Thursday, January 15, 2015

I am Unusually Coordinated Today

The weather has been unusually cold in the northern Shenandoah Valley of Virginia for the last two weeks.  We live in a 1905 farmhouse with a woodstove for our primary heat, and while we have done many things to help our house heat more efficiently in the winter months, when it gets down into the single digits we spend much of our time at home in the living room near our beloved Vermont Castings Vigilant.  Idgy is demonstrating her preferred nap location.

Today, the temperature will finally get above freezing and the sun is shining again.  I went to my closet and chose an orange corduroy dress to wear, and then I had a look at my vests.  I pulled out a vest to go with my dress that I have never worn before - I inherited it from my mother-in-law, Beryl Smith Dunning, after she passed away last year. 

Beryl's friend Marjorie Manilow made this yo-yo appliqued vest for Beryl as a gift many years ago.  I got to meet Marjorie at my in-law's 50th wedding anniversary in 1990 and we began an occasional correspondence as we both like to make things with thread and cloth.  Marjorie lives in Wales and is a wonderfully creative fiber artist.  Over the years she has sent me photos of her Twelve Days of Christmas Hat Series and the quilted pieces she has made using scraps of woven Welsh Wool coats.  I haven't heard from her in many years now but we are sending out an Annual Letter this year after a lapse of ten years so I am hoping to hear from some old friends soon, including Marjorie.

When I got to the coat closet on my way out the door to work, I grabbed my most recent thrift store acquisition - a beautiful, bright Harris Tweed women's coat that is a perfect match for the dress.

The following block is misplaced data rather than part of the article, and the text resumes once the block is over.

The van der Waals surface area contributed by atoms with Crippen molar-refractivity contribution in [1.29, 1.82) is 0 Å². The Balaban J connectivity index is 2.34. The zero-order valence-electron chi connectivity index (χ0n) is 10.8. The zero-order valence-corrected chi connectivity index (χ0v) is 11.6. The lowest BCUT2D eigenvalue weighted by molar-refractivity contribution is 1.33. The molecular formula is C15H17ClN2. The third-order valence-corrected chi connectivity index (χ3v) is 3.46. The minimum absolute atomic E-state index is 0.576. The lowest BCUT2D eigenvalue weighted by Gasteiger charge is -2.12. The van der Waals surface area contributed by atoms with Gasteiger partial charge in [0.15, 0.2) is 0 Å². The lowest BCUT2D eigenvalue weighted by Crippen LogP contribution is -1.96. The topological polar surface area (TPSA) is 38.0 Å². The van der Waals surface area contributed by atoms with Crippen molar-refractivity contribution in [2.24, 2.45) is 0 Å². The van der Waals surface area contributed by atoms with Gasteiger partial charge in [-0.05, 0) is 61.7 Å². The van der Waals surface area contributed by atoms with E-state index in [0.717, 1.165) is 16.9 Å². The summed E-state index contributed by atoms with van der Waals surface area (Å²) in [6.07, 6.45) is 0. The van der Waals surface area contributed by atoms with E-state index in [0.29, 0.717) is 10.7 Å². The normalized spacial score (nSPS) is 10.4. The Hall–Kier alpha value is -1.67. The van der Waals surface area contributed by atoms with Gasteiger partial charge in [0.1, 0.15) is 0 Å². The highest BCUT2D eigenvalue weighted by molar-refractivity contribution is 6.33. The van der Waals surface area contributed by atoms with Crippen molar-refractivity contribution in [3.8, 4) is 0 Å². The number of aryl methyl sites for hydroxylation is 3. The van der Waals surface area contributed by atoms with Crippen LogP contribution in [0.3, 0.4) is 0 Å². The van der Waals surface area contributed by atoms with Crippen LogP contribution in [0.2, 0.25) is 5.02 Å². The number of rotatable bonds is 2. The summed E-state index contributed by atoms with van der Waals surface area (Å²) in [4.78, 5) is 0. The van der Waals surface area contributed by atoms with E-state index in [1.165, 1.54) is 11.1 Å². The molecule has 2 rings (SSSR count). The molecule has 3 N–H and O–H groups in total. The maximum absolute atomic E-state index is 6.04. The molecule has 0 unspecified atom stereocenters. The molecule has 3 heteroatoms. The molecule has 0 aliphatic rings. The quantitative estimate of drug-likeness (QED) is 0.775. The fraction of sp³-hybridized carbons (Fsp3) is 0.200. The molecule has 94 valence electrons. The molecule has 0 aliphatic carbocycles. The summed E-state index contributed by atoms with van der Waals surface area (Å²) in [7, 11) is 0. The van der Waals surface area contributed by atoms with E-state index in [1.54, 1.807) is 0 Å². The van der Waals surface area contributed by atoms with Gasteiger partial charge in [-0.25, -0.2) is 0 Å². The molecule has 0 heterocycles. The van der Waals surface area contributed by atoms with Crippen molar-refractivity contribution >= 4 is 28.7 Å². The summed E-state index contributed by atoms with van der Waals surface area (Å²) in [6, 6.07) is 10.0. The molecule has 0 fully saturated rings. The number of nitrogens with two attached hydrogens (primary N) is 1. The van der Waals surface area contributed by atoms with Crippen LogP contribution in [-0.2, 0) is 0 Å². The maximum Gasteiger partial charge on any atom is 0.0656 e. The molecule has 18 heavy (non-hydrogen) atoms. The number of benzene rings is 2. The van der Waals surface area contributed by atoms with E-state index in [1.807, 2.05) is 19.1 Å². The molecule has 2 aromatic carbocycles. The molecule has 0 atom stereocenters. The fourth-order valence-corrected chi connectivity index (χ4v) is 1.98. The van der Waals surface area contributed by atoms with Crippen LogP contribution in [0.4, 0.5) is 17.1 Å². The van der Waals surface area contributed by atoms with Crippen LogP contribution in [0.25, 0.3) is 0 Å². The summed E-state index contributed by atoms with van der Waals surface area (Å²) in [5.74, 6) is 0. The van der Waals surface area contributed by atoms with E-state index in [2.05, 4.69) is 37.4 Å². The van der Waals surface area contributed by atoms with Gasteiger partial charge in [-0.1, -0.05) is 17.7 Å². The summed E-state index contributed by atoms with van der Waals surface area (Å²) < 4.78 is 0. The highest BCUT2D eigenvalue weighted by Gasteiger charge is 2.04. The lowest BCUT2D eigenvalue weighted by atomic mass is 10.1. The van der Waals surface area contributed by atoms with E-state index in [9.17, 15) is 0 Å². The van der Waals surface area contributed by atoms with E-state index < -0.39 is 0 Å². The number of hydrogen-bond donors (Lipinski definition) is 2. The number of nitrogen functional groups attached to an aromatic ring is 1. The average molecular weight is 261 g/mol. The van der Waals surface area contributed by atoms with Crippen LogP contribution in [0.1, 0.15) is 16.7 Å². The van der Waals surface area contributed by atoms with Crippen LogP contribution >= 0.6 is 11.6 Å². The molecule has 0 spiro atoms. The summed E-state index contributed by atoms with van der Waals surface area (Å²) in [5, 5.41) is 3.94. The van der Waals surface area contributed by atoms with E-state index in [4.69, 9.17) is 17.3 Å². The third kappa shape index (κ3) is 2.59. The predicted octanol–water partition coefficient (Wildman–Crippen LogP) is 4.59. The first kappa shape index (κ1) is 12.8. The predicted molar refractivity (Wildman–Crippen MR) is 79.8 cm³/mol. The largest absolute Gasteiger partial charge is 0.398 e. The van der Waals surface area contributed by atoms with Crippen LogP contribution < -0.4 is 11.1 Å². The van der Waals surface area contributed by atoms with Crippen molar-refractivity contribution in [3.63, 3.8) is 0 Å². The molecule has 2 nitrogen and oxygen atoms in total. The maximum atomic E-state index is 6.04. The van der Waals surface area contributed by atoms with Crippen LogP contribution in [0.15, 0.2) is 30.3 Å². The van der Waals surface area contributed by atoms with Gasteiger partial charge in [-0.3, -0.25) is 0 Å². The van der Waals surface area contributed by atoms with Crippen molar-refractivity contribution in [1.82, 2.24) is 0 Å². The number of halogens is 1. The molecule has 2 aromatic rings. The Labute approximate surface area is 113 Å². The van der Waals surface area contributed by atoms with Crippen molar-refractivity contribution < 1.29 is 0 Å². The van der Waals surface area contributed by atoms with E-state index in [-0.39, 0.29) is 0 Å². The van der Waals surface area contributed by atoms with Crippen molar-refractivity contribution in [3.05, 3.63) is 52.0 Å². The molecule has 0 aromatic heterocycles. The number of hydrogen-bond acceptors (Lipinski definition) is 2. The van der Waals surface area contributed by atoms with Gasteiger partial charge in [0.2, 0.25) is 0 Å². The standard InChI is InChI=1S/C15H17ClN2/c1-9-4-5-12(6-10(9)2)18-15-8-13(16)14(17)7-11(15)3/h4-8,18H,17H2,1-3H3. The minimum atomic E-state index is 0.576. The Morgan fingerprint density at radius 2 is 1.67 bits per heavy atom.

I started finding these Harris Tweed coats about twenty years ago in local thrift stores and I have never been able to pass one up.  As a weaver, the cloth is wonderful and precious and as an added bonus, many of the coats fit me.  I teach a weaving class on District Checks and Tweeds and my coat collection is a terrific addition to the class.  My daughter Hannah took two of these coats with her when she attended college in western Massachusetts, a perfect climate for a good wool tweed!  Hannah chose a great orange & purple houndstooth and a bright green tweed.  She wore out the linings and the hems came unstitched, but the tweed will last a long, long time.

 This second photo of the cloth will show you weavers a little more detail - my iPhone takes better close ups than my iPad2 - but the color is not as true.  The purple color is more dominant in the photo than in real life.  Can you see the colors of the individual threads?  The warp threads are a burnt orange and a medium brown and they go O O B O O B B B.  The weft threads are 4 picks of an orangey red and 4 picks of a magenta purple and the weave structure is a 2/2 twill.  You can see the strong diagonal lines in this cloth.  Many of the other women's coats have a variation of a broken twill.

I started documenting the cloth in my coat collection a few years ago: photographing the tailoring details and the cloth itself and writing up weaving drafts for the color & weave twill patterns.  The color selections are simply brilliant and the sequence of colored yarns along with the twill weave structure creates a stunning fabric.  I have learned most of what I know about traditional tweed from examining the fabric of many, many coats and sport jackets, and this cloth continues to fascinate me.

Next week: studying Aran sweater design!

p.s. I cut my hair.


Laura Fry said...

What fun. You look great. :)

Mamacita said...

I happen to own one of your thrift store finds -one that you brought to our guild class! I love it! I am thrilled that you are blogging more frequently - I find your stories fun and interesting!

Dianne Quimby said...

I'd like to connect with you regarding a workshop opportunity on Cape Breton Island, Nova Scotia. Please email me at so I can email you specifics. Thanks!